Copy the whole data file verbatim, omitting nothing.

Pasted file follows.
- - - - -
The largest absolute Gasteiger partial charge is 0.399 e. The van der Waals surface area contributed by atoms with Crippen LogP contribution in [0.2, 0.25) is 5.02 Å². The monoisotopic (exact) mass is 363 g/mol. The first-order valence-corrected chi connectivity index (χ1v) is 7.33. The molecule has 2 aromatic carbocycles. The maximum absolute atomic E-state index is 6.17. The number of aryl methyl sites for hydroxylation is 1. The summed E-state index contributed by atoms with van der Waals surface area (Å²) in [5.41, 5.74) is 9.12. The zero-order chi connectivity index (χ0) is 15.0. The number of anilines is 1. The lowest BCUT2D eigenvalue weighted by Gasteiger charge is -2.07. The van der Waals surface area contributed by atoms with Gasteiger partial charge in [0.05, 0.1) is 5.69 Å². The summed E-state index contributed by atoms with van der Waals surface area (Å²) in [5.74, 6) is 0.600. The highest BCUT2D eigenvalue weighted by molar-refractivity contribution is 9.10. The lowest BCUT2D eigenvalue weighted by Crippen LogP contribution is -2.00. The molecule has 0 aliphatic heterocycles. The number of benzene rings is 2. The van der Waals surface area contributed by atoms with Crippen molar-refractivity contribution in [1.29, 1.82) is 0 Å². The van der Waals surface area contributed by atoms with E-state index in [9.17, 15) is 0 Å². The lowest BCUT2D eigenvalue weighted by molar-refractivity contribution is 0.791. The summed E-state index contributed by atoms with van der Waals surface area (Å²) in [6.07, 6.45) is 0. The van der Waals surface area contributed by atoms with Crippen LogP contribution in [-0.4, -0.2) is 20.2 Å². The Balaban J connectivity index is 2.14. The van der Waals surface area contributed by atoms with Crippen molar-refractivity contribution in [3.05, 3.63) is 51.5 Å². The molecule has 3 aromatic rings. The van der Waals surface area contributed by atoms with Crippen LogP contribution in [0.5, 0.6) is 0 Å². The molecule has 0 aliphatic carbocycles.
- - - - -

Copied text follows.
The largest absolute Gasteiger partial charge is 0.399 e. The van der Waals surface area contributed by atoms with Crippen LogP contribution in [0.2, 0.25) is 5.02 Å². The monoisotopic (exact) mass is 363 g/mol. The first-order valence-corrected chi connectivity index (χ1v) is 7.33. The molecule has 2 aromatic carbocycles. The maximum absolute atomic E-state index is 6.17. The number of aryl methyl sites for hydroxylation is 1. The summed E-state index contributed by atoms with van der Waals surface area (Å²) in [5.41, 5.74) is 9.12. The zero-order chi connectivity index (χ0) is 15.0. The number of anilines is 1. The lowest BCUT2D eigenvalue weighted by Gasteiger charge is -2.07. The van der Waals surface area contributed by atoms with Gasteiger partial charge in [0.05, 0.1) is 5.69 Å². The summed E-state index contributed by atoms with van der Waals surface area (Å²) in [5.74, 6) is 0.600. The highest BCUT2D eigenvalue weighted by molar-refractivity contribution is 9.10. The lowest BCUT2D eigenvalue weighted by Crippen LogP contribution is -2.00. The molecule has 0 aliphatic heterocycles. The number of benzene rings is 2. The van der Waals surface area contributed by atoms with Crippen molar-refractivity contribution in [1.29, 1.82) is 0 Å². The van der Waals surface area contributed by atoms with E-state index in [9.17, 15) is 0 Å². The lowest BCUT2D eigenvalue weighted by molar-refractivity contribution is 0.791. The summed E-state index contributed by atoms with van der Waals surface area (Å²) in [6.07, 6.45) is 0. The van der Waals surface area contributed by atoms with Crippen LogP contribution in [-0.4, -0.2) is 20.2 Å². The Balaban J connectivity index is 2.14. The van der Waals surface area contributed by atoms with Crippen molar-refractivity contribution in [3.05, 3.63) is 51.5 Å². The molecule has 3 aromatic rings. The van der Waals surface area contributed by atoms with Crippen LogP contribution in [0.5, 0.6) is 0 Å². The molecule has 0 aliphatic carbocycles.